This beautiful apisto is one of the biggest of all Apistogrammas and also a peaceful community fish. Relativly easy fish to care for; they can adapt to a range of parameters but are highly sensitive to nitrates. Water quality is paramount and they like their water soft and cool.
Listed tank sizes are the minimum
||Up to 3-4 inches (7.5 cm)
||25 gallons (95 litres) or larger
||Mostly lower but will go everywhere.
||6.0 – 8.0
||Soft to medium: dh range 5.0 – 19
||68°F to 79°F (20°-26° C)
||Apistogramma Borelli live in a wide range of natural habitats, and the water parameters in these habitats vary a great deal. This shows that Borelli can adapt to a wide range of water conditions – from pH 5 to pH 8, and hardness of 1 to 15°dH. However, they do prefer cooler, softer water and are very sensitive to water quality.
, Borelli’s Dwarf Cichlid, Yellow Dwarf Cichlid
South America: Paraguay River basin and along the lower Paraná River in Argentina.
General Body Form:
Generally an oval shape body that is laterally compressed; the dorsal and anal fins are elongated with long flowing pectoral fins. In some borellii the fin tips actually extend beyond the back of the tail.
Sexing & Coloration:
Apistogramma Borellii are polychromatic. All that really means is, they are found in a variety of different colour patterns. The colours across the body and through into the fins is a variety of different shades of yellow. There is a black band that runs vertically down the head and through the eye. A blue colour morph and a blue with yellow head colour morph are quite common. Sexual Dimorphism: Males are bigger, with larger fins. Females are a more vivid yellow while males show more blue in their colouration. If numerous males are present, less dominant males can dullen their colouration to avoid conflict.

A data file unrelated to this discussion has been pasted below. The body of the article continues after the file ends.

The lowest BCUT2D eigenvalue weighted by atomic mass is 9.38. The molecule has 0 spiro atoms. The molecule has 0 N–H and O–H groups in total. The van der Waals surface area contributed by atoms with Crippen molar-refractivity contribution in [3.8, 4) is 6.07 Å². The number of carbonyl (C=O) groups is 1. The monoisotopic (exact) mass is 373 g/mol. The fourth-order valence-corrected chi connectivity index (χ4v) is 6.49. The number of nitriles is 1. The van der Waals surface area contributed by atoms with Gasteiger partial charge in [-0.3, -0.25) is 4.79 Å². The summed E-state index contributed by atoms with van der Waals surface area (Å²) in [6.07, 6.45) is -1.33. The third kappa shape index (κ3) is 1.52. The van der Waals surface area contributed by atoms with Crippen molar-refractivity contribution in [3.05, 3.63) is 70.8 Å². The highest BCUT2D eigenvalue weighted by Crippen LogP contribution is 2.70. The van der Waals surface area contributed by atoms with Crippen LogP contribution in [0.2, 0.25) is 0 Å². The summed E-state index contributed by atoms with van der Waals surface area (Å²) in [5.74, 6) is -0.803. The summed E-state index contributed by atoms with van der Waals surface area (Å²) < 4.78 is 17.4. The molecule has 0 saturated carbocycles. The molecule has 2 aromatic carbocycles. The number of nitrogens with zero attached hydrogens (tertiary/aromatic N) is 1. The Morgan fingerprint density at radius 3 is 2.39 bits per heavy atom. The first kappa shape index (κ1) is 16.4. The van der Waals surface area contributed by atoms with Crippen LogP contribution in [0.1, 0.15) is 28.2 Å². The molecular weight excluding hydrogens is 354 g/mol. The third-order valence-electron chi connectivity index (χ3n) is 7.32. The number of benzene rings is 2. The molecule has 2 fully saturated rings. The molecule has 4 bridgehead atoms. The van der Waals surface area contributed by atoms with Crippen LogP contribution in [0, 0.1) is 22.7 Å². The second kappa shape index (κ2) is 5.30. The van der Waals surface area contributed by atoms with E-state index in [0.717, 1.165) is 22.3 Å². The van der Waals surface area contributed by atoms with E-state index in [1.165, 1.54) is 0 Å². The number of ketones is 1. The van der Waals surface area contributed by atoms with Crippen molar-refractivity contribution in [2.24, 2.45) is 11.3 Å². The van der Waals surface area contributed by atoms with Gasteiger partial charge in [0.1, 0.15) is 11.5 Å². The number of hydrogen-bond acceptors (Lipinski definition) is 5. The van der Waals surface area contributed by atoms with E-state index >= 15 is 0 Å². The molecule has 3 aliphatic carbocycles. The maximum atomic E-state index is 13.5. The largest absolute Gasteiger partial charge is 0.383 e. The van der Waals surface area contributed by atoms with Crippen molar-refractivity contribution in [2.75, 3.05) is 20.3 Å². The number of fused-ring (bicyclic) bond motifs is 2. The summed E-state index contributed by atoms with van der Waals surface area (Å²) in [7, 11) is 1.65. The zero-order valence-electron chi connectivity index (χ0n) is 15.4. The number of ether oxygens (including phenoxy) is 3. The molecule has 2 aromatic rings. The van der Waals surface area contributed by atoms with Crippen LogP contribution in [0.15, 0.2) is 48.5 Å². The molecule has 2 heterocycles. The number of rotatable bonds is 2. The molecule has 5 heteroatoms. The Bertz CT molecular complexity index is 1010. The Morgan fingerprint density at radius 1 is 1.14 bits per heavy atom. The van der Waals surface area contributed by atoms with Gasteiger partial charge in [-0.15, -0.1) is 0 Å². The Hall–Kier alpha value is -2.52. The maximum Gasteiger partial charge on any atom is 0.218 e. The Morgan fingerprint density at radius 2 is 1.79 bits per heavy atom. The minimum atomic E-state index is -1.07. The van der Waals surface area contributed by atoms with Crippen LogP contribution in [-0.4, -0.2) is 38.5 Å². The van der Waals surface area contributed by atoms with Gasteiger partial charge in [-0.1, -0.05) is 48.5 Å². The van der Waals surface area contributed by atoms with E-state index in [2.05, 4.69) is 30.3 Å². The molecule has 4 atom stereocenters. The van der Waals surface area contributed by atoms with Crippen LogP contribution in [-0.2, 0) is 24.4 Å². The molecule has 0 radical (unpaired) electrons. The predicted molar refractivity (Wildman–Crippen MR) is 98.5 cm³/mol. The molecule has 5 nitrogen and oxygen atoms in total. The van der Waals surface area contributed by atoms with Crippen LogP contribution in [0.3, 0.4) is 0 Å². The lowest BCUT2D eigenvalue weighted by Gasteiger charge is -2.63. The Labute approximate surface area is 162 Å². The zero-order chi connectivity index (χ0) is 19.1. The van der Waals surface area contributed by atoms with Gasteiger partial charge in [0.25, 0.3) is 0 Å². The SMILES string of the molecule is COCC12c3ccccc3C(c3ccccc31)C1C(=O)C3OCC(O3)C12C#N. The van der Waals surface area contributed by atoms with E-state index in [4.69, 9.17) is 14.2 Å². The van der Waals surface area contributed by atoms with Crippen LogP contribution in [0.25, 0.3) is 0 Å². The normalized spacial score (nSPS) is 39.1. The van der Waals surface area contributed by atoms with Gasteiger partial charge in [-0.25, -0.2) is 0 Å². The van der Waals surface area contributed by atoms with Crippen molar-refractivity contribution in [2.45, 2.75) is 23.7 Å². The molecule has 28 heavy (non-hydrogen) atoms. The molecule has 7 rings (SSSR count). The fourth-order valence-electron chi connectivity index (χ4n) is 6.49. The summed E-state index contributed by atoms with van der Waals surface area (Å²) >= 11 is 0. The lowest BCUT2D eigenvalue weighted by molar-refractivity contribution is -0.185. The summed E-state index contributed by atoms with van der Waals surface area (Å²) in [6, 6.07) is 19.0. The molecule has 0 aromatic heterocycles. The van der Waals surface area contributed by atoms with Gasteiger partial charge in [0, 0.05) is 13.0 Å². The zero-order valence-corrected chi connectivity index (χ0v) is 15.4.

Apistogramma borellii like densly planted aquariums that provide cover and some open areas for swimming in the middle of the tank. There should be a lot of caves among roots, driftwood, pots, shells and rocks for hiding. This species is sensitive to poor water quality and very sensitive to nitrates, yet tolerates most water parameters quite well. Thrives in water that has soft to very soft conditions. These fish can be kept at cooler temperatures and almost any temperature between 72 and 78 degrees should see them thrive. Keep one male with several females as they are polygamous. These fish are one of the most peaceful of the dwarf cichlids, and as such are often found in community aquariums.
The natural diet consists primarily of small insects and planktonic animals. However, it will accept frozen or freeze-dried brine shrimp, daphnia, bloodworms tubifex, as well as micro pellet food and high quality flake foods.
Females, which are yellowish colour compared to males, will become even brighter yellow when they are ready to spawn. Females will also develop a more rounded body when full of eggs. A 10 gallon tank is adequate for breeding purposes. Temperature will need to be raised a little (to 80F) to encourage the spawning process. The breeding pair should be fed a diet of live brine shrimps or blood worms two times a day. Ph should be kept acidic (5.5 to 6.0), and the water kept very soft. Reverse Osmosis water is highly recommended for breeding these fish. To encourage breeding the tank will need lots of plants (Java Fern/Moss, floating plants, rooted plants), rocks, flower pots (at least one cave per female) and driftwood. Apistogrammas like shaded waters, so provide plants or some other means of subduing light intensity. A female will usually lay 40 to 70 eggs in a well hidden cave (hence the need for numerous caves) The female attaches the eggs to the ceiling of caves, where they are subsequently fertilized. Eggs will hatch in 2 to 4 days (depending on the temperature). After a week, the female will start to carefully lead fry in search of food. Female borellis exhibit fantastic brood care and will defend fry against fish much larger than herself, including her mate (may want to remove him from a 10g setup). The intensity of brood-care will increase if a serious predator is nearby. If there is a threat that the female can’t deal with, she will exhibit body language which is a sign to the fry that there is danger. Upon receiving this signal, fry will drop down to the substrate and lie motionless until they are no longer in danger.
Shallow swampy regions of rivers.
References:Apistogramma borellii – Umbrella Apisto
Yellow dwarf cichlid – Apistogramma borellii
Umbrella Cichlid – Apistogramma borellii
Borelli’s Dwarf Cichlid (Apistogramma borellii)